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The Great Paradox

Must-Read: Art Goldhammer: The Great Paradox:

In 2004, Barack Obama catapulted himself into the national limelight by denouncing the bitter antagonism between rival camps and suggesting that we heed “the better angels of our nature”...

...[But] as he prepares to leave office, the evidence is everywhere that the abyss has only grown wider and deeper. His enemies denounce him as a foreigner, a traitor, and an agent of every imaginable form of mischief and malevolence. The president’s detractors attack him not only for what he is--a black man who overcame all obstacles to become our head of state--but also for what he symbolizes: the federal government.... Obama’s enemies see the powers of the federal government as illegitimate, the taxes they pay to support it as unwarranted confiscations of their hard-earned dollars, and the regulations it imposes as job-killers.... Yet the opposition to the president and his party is most intense in states like Louisiana that rely heavily on federal dollars, in regions that have suffered most from the dismantling of federal regulations. Arlie Russell Hochschild, a distinguished Berkeley sociologist, calls this the Great Paradox....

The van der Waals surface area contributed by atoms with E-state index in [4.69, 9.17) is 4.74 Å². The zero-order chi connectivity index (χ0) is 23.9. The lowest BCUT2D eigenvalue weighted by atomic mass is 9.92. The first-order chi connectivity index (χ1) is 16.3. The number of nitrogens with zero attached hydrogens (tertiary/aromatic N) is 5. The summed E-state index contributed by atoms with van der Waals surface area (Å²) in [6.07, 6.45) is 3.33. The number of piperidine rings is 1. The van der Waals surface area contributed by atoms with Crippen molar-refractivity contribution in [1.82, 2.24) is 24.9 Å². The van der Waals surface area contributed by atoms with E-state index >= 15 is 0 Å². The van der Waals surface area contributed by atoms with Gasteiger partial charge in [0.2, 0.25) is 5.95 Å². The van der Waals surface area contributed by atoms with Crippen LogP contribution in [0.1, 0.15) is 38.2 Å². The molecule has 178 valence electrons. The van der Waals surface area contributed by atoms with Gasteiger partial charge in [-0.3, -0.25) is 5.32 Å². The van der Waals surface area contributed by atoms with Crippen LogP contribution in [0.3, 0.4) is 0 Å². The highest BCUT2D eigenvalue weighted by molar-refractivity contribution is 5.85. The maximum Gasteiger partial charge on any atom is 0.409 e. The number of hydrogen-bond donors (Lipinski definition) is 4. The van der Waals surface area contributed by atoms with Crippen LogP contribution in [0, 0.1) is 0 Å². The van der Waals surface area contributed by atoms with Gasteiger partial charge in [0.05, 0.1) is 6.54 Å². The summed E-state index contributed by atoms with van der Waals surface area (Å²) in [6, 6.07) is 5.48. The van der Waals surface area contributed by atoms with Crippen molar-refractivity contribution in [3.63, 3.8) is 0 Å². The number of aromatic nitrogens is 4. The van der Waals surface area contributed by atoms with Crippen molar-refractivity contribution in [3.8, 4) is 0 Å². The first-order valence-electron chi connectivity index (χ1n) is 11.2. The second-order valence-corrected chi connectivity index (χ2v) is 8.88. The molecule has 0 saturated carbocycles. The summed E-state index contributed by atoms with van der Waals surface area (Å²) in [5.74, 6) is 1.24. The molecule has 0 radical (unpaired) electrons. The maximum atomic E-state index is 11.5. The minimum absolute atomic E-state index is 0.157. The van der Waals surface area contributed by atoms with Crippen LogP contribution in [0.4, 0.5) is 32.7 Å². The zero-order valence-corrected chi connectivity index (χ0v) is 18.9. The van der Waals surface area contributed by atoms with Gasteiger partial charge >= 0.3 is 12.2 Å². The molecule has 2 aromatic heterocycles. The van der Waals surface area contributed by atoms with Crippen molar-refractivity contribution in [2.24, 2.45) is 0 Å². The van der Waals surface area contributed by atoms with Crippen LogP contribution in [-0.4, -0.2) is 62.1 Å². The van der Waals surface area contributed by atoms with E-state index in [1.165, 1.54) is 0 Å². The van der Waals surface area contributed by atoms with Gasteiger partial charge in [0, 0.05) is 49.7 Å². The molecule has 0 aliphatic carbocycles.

Louisiana conservatives feel a deep connection to nature. They have been raised as fishermen and hunters. They remember the beauty of the unspoiled bayous of their childhood. Yet they do not react to the environmental devastation as a liberal like Hochschild would expect.... She develops a useful typology... team players, who put loyalty to party or faction ahead of everything else; worshippers, whose fatalistic outlook compels them to accept losses as a deserved part of God’s inscrutable plan; and cowboys, who see risk as an intrinsic part of life and stoically endure whatever hardships come their way. Underlying all three responses is an ethic of “toughness.”...

The modest whites who form the backbone of the Louisiana Tea Party... identify with the energy companies... refuse to see themselves as victims, because to do so would be unheroic and “weak”... to acquiesce in what Nietzsche would call the “slave morality” of the culture of victimhood.... The companies after all provide the jobs they need to keep from sinking into the subaltern status they fear above all. To regulate the “job creators” would only “force” the companies to look elsewhere, depriving middle- and working-class whites of the livelihoods on which their dignity depends....

One can’t help feeling that if progress is possible, a deeper probing of racial attitudes than is attempted here will be necessary. Empathy is after all such a liberal value, and a bit of the cowboy’s bravado in the face of hostile resistance will also be needed if authentic communication across the divide is ever to take place. Tout comprendre, c’est tout pardonner, but in politics forgiveness is not necessarily a cardinal virtue. 

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